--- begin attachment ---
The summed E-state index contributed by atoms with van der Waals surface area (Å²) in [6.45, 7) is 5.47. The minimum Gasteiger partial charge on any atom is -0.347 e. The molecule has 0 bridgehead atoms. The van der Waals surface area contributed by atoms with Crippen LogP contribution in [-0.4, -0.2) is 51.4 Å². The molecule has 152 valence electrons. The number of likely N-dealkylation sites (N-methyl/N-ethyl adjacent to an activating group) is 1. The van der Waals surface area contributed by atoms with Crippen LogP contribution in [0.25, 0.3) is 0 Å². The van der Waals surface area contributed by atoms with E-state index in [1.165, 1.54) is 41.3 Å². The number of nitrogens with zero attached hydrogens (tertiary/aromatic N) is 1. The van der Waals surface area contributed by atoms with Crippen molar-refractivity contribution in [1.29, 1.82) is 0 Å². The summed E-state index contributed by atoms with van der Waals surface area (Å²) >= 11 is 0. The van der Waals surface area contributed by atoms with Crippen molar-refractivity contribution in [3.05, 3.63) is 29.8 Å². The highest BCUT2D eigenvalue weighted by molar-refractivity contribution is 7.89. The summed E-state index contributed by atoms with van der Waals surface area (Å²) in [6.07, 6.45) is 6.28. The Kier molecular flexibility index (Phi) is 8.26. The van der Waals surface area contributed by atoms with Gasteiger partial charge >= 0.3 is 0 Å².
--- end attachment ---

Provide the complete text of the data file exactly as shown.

The summed E-state index contributed by atoms with van der Waals surface area (Å²) in [6.45, 7) is 5.47. The minimum Gasteiger partial charge on any atom is -0.347 e. The molecule has 0 bridgehead atoms. The van der Waals surface area contributed by atoms with Crippen LogP contribution in [-0.4, -0.2) is 51.4 Å². The molecule has 152 valence electrons. The number of likely N-dealkylation sites (N-methyl/N-ethyl adjacent to an activating group) is 1. The van der Waals surface area contributed by atoms with Crippen LogP contribution in [0.25, 0.3) is 0 Å². The van der Waals surface area contributed by atoms with E-state index in [1.165, 1.54) is 41.3 Å². The number of nitrogens with zero attached hydrogens (tertiary/aromatic N) is 1. The van der Waals surface area contributed by atoms with Crippen molar-refractivity contribution in [1.29, 1.82) is 0 Å². The summed E-state index contributed by atoms with van der Waals surface area (Å²) >= 11 is 0. The van der Waals surface area contributed by atoms with Crippen molar-refractivity contribution in [3.05, 3.63) is 29.8 Å². The highest BCUT2D eigenvalue weighted by molar-refractivity contribution is 7.89. The summed E-state index contributed by atoms with van der Waals surface area (Å²) in [6.07, 6.45) is 6.28. The Kier molecular flexibility index (Phi) is 8.26. The van der Waals surface area contributed by atoms with Gasteiger partial charge >= 0.3 is 0 Å².